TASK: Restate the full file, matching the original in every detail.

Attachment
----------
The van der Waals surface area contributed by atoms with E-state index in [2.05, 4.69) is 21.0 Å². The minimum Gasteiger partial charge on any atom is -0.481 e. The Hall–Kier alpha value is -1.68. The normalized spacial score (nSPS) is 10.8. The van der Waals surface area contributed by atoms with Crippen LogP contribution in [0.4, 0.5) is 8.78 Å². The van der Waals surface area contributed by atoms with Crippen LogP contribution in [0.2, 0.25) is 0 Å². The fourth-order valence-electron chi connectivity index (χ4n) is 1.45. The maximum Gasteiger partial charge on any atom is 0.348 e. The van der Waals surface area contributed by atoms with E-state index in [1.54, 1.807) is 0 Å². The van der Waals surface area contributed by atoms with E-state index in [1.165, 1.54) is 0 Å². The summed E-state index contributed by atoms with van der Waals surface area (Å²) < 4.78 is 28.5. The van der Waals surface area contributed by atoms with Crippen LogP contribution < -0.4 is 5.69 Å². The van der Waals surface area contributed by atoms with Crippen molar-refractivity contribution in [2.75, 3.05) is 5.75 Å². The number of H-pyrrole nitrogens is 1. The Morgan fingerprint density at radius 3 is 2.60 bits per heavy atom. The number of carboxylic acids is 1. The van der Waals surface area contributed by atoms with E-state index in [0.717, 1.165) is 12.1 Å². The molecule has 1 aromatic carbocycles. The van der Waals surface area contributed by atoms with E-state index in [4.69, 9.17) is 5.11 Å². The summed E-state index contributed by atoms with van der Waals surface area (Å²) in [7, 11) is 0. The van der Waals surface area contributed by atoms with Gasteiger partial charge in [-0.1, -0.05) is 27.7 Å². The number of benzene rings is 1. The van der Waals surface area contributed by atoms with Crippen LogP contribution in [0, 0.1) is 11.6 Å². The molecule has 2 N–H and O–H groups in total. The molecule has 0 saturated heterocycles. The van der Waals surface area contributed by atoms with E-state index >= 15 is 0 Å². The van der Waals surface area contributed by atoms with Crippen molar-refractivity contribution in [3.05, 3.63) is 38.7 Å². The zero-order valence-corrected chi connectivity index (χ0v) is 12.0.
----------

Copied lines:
The van der Waals surface area contributed by atoms with E-state index in [2.05, 4.69) is 21.0 Å². The minimum Gasteiger partial charge on any atom is -0.481 e. The Hall–Kier alpha value is -1.68. The normalized spacial score (nSPS) is 10.8. The van der Waals surface area contributed by atoms with Crippen LogP contribution in [0.4, 0.5) is 8.78 Å². The van der Waals surface area contributed by atoms with Crippen LogP contribution in [0.2, 0.25) is 0 Å². The fourth-order valence-electron chi connectivity index (χ4n) is 1.45. The maximum Gasteiger partial charge on any atom is 0.348 e. The van der Waals surface area contributed by atoms with E-state index in [1.54, 1.807) is 0 Å². The van der Waals surface area contributed by atoms with E-state index in [1.165, 1.54) is 0 Å². The summed E-state index contributed by atoms with van der Waals surface area (Å²) < 4.78 is 28.5. The van der Waals surface area contributed by atoms with Crippen LogP contribution < -0.4 is 5.69 Å². The van der Waals surface area contributed by atoms with Crippen molar-refractivity contribution in [2.75, 3.05) is 5.75 Å². The number of H-pyrrole nitrogens is 1. The Morgan fingerprint density at radius 3 is 2.60 bits per heavy atom. The number of carboxylic acids is 1. The van der Waals surface area contributed by atoms with E-state index in [0.717, 1.165) is 12.1 Å². The molecule has 1 aromatic carbocycles. The van der Waals surface area contributed by atoms with E-state index in [4.69, 9.17) is 5.11 Å². The summed E-state index contributed by atoms with van der Waals surface area (Å²) in [7, 11) is 0. The van der Waals surface area contributed by atoms with Gasteiger partial charge in [-0.1, -0.05) is 27.7 Å². The number of benzene rings is 1. The van der Waals surface area contributed by atoms with Crippen LogP contribution in [0, 0.1) is 11.6 Å². The molecule has 2 N–H and O–H groups in total. The molecule has 0 saturated heterocycles. The van der Waals surface area contributed by atoms with E-state index >= 15 is 0 Å². The van der Waals surface area contributed by atoms with Crippen molar-refractivity contribution in [3.05, 3.63) is 38.7 Å². The zero-order valence-corrected chi connectivity index (χ0v) is 12.0.